Hollyhocks are old-fashioned favorites we are used to seeing lined up against old houses and fences. Because they reseed so prolifically, they survive over decades and we think of them as solitary sentries. These tall, rambunctious plants are great companion plants, though. Use them in cottage gardens and vegetable patches to provide shade, height and color.
Hollyhocks are at home in full sun and resistant to drought. They grow from 4 to 12 feet tall, depending on variety. They bloom in papery open blossoms that open in succession along the stalks, beginning in summer. Perennial varieties may suffer from hollyhock “rust,” a fungus treated best by early spraying and removal of affected foliage. They will suffer if subjected to wet conditions in winter, such as drainage from snow melt or early spring rains. Hollyhocks do not transplant very well and are best sown where they are to grow.
Hollyhocks are actually a group of plants, several of which are perennials—plants that live more than two years. The others are biennials—plants that take two years to flower. Some hollyhocks are also grown as annuals—their entire lifespan covers only one season. Hollyhocks and rose mallows are close relatives, both growing to heights that are best located in the back of the border. They bloom in shades of purple, red, pink, yellow and white; some blooms have a second color around the center. Leaves vary from flat, round leaves of rosea alcea to fig-leafed Alcea ficifolia. Modern hybrids include double-flowered varieties that are similar to cabbage roses and miniatures that stand only 3 to 4 feet tall.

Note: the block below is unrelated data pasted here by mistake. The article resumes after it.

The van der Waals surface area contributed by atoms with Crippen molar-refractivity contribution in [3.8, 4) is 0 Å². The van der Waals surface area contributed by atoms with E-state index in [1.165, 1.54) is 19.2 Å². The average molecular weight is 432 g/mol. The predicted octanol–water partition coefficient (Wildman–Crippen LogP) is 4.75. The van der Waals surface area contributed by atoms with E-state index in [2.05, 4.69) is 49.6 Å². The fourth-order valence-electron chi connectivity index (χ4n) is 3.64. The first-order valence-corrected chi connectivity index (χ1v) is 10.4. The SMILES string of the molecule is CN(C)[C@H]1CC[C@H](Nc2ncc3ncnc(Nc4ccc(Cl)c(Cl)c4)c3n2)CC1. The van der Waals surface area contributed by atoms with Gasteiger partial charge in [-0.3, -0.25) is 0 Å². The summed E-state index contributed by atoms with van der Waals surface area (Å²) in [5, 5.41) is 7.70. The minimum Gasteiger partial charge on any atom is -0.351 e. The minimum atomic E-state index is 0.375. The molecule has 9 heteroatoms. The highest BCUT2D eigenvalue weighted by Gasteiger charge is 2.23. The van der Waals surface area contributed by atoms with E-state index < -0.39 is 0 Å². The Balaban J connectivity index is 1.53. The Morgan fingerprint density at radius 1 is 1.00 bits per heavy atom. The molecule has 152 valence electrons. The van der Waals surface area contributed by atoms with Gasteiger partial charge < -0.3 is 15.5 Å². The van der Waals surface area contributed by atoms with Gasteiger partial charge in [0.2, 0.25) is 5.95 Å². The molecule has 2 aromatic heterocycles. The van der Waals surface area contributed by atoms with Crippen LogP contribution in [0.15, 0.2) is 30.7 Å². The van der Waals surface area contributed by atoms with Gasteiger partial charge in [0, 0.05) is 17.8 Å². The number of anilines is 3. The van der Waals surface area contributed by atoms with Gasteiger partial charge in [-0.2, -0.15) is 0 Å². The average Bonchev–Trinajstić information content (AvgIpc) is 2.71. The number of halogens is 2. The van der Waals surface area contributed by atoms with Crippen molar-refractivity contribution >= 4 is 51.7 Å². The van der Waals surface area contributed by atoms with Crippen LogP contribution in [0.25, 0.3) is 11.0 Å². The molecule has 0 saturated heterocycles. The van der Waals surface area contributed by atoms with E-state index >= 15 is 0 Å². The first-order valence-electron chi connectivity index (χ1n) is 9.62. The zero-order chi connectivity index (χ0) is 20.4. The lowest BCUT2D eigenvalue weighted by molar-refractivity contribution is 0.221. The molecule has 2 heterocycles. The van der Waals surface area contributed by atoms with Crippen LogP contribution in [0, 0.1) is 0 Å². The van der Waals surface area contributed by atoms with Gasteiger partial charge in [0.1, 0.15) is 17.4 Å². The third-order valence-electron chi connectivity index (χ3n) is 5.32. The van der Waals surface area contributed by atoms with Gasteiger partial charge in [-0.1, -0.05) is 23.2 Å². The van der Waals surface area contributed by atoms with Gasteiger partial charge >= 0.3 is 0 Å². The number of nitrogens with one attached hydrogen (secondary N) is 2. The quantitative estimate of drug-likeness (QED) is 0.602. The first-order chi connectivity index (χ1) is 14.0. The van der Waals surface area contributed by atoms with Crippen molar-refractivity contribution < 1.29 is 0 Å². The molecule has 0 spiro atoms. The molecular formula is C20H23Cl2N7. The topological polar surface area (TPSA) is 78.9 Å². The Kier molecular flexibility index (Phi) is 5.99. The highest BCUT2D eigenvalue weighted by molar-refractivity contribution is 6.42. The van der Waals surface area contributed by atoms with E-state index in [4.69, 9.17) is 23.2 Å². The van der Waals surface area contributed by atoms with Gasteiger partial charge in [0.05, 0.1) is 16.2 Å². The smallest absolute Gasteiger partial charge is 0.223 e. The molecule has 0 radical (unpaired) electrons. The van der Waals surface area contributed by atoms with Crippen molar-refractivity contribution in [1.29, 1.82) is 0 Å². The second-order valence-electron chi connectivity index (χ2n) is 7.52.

Hollyhocks will happily grow alongside any plants that match their cultural requirements of full sun and very well-drained soil. Set yarrow, bellflowers and daisies in front of hollyhocks—they’ll never compete because they like dry soil. Tall cactus zinnias, marigolds and sunflowers share hollyhock’s love of sunshine. Like hollyhocks, none of these plants require heavy fertilization.
Rose mallow and phlox are fellow tall growers for cottage gardens that fill in gaps left by hollyhock’s gangly growth habits. Foxglove and delphiniums also have blooms that balance the round, open shapes of hollyhock’s blooms and rough leaves with long, tubular blooms and smooth, long foliage. Ornamental grasses like fountain grass provide contrasting forms. Deep purple or rosy hollyhocks also stand out nicely when lined along the fence of a citrus grove or apple orchard.
Hollyhocks should rule the roost. Their roots may steal moisture and nutrients from neighboring shrubs, so keep them away from the lilacs and delicately-rooted plants. Tulips, lilies along with other spring and summer bulbs that bloom before the hollyhocks will fit into a succession of bloom pattern nicely, though. Match their informal growth with floribunda and shrub roses. Peonies balance hollyhock’s verticality with lush, shrubby foliage that can also mask the sometimes raggedy appearance of their lower stalks. Low-growing gypsophilia and blue mist lobelia fill lower elevations with delicate forms.
Although hollyhock rust and the hollyhock beetle do not generally affect other plants, it is necessary to provide space for access to these tall plants at the back of the border in order to perform cleanup when needed. Plan hollyhock placement carefully—they’ll shade nearby areas.
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